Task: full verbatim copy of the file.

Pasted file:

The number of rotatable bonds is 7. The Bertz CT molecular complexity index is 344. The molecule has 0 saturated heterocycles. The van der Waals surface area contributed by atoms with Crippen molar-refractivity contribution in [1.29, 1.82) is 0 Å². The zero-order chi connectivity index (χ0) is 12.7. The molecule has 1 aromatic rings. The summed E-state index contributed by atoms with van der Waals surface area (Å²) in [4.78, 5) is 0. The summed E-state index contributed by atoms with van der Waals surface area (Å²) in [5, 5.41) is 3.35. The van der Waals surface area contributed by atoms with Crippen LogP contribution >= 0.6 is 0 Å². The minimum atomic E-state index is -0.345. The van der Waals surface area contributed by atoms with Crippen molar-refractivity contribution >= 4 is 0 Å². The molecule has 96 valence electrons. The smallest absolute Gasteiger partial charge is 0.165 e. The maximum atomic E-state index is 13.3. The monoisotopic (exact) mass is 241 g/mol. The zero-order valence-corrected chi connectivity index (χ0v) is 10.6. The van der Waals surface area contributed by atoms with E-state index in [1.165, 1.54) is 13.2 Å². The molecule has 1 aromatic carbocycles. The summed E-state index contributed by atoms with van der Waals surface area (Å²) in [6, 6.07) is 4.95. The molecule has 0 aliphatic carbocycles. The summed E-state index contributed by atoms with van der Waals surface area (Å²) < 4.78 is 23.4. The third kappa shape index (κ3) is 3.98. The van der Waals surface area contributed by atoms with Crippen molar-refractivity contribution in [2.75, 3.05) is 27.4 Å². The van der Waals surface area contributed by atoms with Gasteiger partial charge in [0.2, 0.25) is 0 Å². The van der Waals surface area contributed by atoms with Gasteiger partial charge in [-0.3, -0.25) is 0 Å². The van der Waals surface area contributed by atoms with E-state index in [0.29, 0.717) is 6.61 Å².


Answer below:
The number of rotatable bonds is 7. The Bertz CT molecular complexity index is 344. The molecule has 0 saturated heterocycles. The van der Waals surface area contributed by atoms with Crippen molar-refractivity contribution in [1.29, 1.82) is 0 Å². The zero-order chi connectivity index (χ0) is 12.7. The molecule has 1 aromatic rings. The summed E-state index contributed by atoms with van der Waals surface area (Å²) in [4.78, 5) is 0. The summed E-state index contributed by atoms with van der Waals surface area (Å²) in [5, 5.41) is 3.35. The van der Waals surface area contributed by atoms with Crippen LogP contribution >= 0.6 is 0 Å². The minimum atomic E-state index is -0.345. The van der Waals surface area contributed by atoms with Crippen molar-refractivity contribution >= 4 is 0 Å². The molecule has 96 valence electrons. The smallest absolute Gasteiger partial charge is 0.165 e. The maximum atomic E-state index is 13.3. The monoisotopic (exact) mass is 241 g/mol. The zero-order valence-corrected chi connectivity index (χ0v) is 10.6. The van der Waals surface area contributed by atoms with E-state index in [1.165, 1.54) is 13.2 Å². The molecule has 1 aromatic carbocycles. The summed E-state index contributed by atoms with van der Waals surface area (Å²) in [6, 6.07) is 4.95. The molecule has 0 aliphatic carbocycles. The summed E-state index contributed by atoms with van der Waals surface area (Å²) < 4.78 is 23.4. The third kappa shape index (κ3) is 3.98. The van der Waals surface area contributed by atoms with Crippen molar-refractivity contribution in [2.75, 3.05) is 27.4 Å². The van der Waals surface area contributed by atoms with Gasteiger partial charge in [0.2, 0.25) is 0 Å². The van der Waals surface area contributed by atoms with Gasteiger partial charge in [-0.3, -0.25) is 0 Å². The van der Waals surface area contributed by atoms with E-state index in [0.29, 0.717) is 6.61 Å².